When I clean the house, the kids are always a factor. Either they’re underfoot, pulling out toys I just stashed or asking me what’s for lunch. A few years ago I nearly lost my cool when one of my youngsters pulled out the vacuum canister, dumping dust and debris all over the room. Instead of putting me over the edge, the mess produced a light-bulb moment. Could I somehow involve cleaning games for kids to get them excited about helping?
The benefits of spring-cleaning for kids extend beyond them as individuals. Their help benefits the whole family. All you need is a little creativity and a dose of patience.
Here are my family’s four favorite ways to make spring-cleaning fun for everyone.
Would You Rather
The one thing my family tends to collect the most is finished arts and craft projects. No one here throws them away because they represent a fun experience. But boy, do they pile up quickly.
To preserve the original artwork, first take a picture of it. Then, check out the materials used and ask your kids, “Would you rather throw this away or deconstruct it to reuse the materials for another craft?” Often, kids see the pipe cleaners, googly eyes, and colorful pom-poms, and their imaginations light up. Take a look at the other crafts to see which of those materials you could use in your new project. The activity fosters creative thinking, and kids get a fun lesson in reusing and upcycling materials (without the lecture).
The Game of Life
One of the funniest cleaning games for my kids is a Johnson family original we call “The Game of Life.” When spring season arrives, families like ours stash winter clothing and pull warm-weather items out of storage. The chore can be a drag, unless you inject a little silliness.
Start the game by sorting items that can be worn again next year. If it’s got an inch or two of wiggle room for your child’s growth, launder and store it. Next, turn to the pile of things your kid has outgrown. Have your child pick up a garment, and based on her observations, determine how much “life” is left in it. A year of more play? Two years? There are no wrong answers here. The goal is for kids to learn to look at clothing through the lens of re-usability.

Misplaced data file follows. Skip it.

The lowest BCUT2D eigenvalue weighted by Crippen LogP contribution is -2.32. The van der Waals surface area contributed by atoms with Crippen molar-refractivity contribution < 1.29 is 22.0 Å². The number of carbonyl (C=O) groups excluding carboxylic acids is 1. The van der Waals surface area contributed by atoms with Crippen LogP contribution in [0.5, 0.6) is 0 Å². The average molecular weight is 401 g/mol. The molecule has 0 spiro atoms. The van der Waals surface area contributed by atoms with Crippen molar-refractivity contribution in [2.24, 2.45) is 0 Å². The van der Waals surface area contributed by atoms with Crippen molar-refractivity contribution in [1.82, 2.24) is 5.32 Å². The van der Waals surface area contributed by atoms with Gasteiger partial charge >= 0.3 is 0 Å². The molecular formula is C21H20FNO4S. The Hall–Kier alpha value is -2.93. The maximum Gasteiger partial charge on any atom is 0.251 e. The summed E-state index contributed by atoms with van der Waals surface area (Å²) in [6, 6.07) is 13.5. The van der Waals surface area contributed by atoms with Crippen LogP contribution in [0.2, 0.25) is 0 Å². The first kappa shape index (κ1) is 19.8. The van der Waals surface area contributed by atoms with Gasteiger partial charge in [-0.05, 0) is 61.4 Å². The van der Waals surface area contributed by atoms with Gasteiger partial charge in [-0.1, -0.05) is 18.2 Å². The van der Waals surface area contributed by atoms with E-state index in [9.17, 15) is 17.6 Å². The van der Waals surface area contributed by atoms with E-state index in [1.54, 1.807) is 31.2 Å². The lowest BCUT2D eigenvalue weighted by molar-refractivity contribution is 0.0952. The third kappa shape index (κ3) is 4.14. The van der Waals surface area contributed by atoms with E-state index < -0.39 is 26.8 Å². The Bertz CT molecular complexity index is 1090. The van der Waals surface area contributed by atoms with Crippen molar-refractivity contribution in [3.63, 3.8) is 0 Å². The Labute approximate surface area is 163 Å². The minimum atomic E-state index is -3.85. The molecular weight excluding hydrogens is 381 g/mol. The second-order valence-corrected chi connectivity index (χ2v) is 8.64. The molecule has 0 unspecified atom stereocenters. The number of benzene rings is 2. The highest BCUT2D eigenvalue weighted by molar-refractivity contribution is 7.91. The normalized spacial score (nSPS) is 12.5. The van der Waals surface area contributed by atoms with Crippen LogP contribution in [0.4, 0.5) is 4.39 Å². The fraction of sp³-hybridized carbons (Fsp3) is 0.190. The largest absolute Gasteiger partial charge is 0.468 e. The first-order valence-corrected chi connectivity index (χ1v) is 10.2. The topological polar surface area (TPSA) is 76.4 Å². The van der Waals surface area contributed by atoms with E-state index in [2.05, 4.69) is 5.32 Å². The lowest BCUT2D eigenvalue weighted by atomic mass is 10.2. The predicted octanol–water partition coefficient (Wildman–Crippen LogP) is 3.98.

If your child decides the item has some life left in it, declare the garment in need of “life support,” and let your child perform five CPR reps to see if it can be “revived.” Yes, it’s silly, but your kids will love every minute of the drama. Best of all, they love to swoop in and save the day, ensuring their clothes “live” to see another season.
This game can get even sillier than the last one, but it gets a lot of laughs, and to me, that’s what matters. After you’ve decided what clothes to donate, let your kids put on a fashion show to exhibit the items one last time. Dim the lights, roll out a few towels to act as a runway, and crank the music while your kids strut their stuff.
If you want to boost the wacky factor, have your kids reinvent the clothes, using pants as scarves and old, mismatched gloves as shoes, for example. My kids love to squeeze into each other’s old clothes for the fashion show, which gets the whole family cracking up. You can give awards for most creative, silliest, wildest, and ugliest ensembles.
Often, kids keep toys long after they’re done with them. My oldest child has trouble donating playthings, even if she hasn’t touched them in a year!
Together, take stock of the toys your kid has today, and identify items she hasn’t played with in a while. Next, grab some paper and crayons, and draw a picture of that toy’s next family. If possible, you can feature the child who will own the item next, whether it’s a family friend or a stranger. What does that kid do differently with the toy? Visualizing another child’s benefit can have a soothing effect on a child’s ability to say “goodbye” when it’s time to let a toy go.
With spring-cleaning for kids, a little enthusiasm and inventive creativity can go a long way. Yes, it takes some effort to involve your younger family members. But the payoff is a fun bonding experience, a few laughs, and a job well done.
Image source: Bethany Johnson | Flickr
This article was brought to you by Tom’s of Maine. The views and opinions expressed by the author do not reflect the position of Tom’s of Maine.